A solution to a hairy problem in forensic science

November 06, 2019

In an effort to make hair comparison a more useful technique for investigating crimes, scientists at the National Institute of Standards and Technology (NIST) have developed a new way to dissolve hair proteins without destroying them. Once in solution, the protein molecules from two hairs can be analyzed and compared, yielding objective, quantitative results.

Hair can be an excellent forensic material because it lasts a long time. Even archaeological sites can yield intact hair. Compare that to DNA, which degrades relatively quickly, especially when exposed to the elements.

But the fact that hair is so durable makes it difficult to work with. Hair is made up of protein fibers, called keratins, that are braided together like wires in a cable. Those protein cables are then braided into still larger cables that are difficult to dissolve without losing the keratin.

But, said Zheng Zhang, a NIST research chemist and co-author of the study, "Our method yields enough keratin for analysis even when starting with a very small amount of hair."

Until now, protocols for dissolving hair keratins required roughly 10 milligrams (mg) of hair, or about 100 5-centimeter (cm) strands -- a quantity not likely to be found at a crime scene. The new method, recently described in the Journal of Forensic Sciences, requires only a single 5-cm strand of hair.

Methods for comparing hair proteins will still need to be validated before they can be used in court, where life and liberty may hang in the balance. But this new method for dissolving hair protein removes a major obstacle.

Forensic scientists have been analyzing hair for decades by visually comparing samples under a microscope. In the past, some experts have testified that hair from a crime scene came from a specific individual. Such claims, which may have led to innocent people being wrongly convicted, are no longer considered scientifically valid. Today, microscopic hair comparison is used in a more limited way, not to identify suspects but to rule them out.

In recent years, forensic scientists have also been analyzing a type of genetic material in hair called mitochondrial DNA. This type of DNA can help in an investigation, but unlike regular DNA, it cannot be used to identify an individual.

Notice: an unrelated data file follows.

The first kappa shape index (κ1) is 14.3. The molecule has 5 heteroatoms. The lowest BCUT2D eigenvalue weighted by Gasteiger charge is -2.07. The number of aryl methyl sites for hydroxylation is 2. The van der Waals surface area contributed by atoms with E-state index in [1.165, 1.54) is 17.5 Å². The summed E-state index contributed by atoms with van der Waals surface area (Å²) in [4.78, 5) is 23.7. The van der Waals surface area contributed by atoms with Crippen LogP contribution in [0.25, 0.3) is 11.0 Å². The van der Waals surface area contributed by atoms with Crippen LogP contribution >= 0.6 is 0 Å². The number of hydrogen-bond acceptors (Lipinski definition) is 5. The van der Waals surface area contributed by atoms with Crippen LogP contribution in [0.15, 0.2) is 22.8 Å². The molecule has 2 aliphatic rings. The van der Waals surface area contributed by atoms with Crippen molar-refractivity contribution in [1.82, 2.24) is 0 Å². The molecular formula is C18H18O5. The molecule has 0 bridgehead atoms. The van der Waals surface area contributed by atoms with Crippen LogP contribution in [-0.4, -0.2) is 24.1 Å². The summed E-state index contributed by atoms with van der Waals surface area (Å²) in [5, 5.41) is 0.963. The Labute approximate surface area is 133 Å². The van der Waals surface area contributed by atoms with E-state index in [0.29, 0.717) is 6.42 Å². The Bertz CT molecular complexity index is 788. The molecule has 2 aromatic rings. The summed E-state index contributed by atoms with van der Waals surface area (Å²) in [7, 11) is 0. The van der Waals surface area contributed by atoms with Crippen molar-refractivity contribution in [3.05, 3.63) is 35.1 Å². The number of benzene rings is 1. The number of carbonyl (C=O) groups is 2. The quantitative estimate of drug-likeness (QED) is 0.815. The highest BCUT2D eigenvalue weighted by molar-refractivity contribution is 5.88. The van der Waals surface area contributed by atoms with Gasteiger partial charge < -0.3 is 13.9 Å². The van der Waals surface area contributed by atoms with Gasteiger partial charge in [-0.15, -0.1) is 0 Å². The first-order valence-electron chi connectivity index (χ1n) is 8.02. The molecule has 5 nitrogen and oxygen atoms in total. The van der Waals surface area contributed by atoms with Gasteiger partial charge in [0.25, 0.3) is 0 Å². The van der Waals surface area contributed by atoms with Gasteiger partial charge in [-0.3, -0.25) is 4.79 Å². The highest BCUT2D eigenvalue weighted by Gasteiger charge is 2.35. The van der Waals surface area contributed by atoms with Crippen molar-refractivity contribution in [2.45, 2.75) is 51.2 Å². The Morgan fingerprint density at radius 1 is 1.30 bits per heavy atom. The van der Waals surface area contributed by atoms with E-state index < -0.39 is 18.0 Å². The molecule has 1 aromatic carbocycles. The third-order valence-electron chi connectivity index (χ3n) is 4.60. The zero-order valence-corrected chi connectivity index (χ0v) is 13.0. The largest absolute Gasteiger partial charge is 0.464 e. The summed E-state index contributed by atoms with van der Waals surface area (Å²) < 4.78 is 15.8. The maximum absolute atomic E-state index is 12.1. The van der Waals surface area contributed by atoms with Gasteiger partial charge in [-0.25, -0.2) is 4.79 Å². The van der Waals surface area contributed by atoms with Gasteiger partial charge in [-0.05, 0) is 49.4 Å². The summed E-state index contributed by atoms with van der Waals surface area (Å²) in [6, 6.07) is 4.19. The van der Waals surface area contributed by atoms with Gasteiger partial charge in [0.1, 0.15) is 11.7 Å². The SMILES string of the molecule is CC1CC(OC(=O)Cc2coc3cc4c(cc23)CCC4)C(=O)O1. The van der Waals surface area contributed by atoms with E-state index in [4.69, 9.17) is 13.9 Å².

However, proteomics -- the study of all the proteins in an organism or part of an organism, in this case, hair -- can be used to identify an individual. Proteins are made up of building blocks called amino acids, which are strung together in a particular sequence, like beads on a string. In hair, those sequences vary slightly from person to person, and because they are coded in our genes, they are permanent features of our identity.

In 2016, researchers at Lawrence Livermore National Laboratory showed that these variations can be used to compare hair proteins with mathematical precision. However, extracting keratin from hair required multiple soakings, grindings and chemical treatments. Because some keratin is lost with each step, a relatively large amount of hair was needed to recover enough of it for analysis.

Through a series of trials, the NIST researchers developed a single-step method that involves heating the hair in a solution with detergent. Because the new process involves only a single step, more protein is recovered from a given amount of hair. Once the keratins are extracted, they can be analyzed using standard methods for proteomic analysis, which involves running them through an instrument called a mass spectrometer.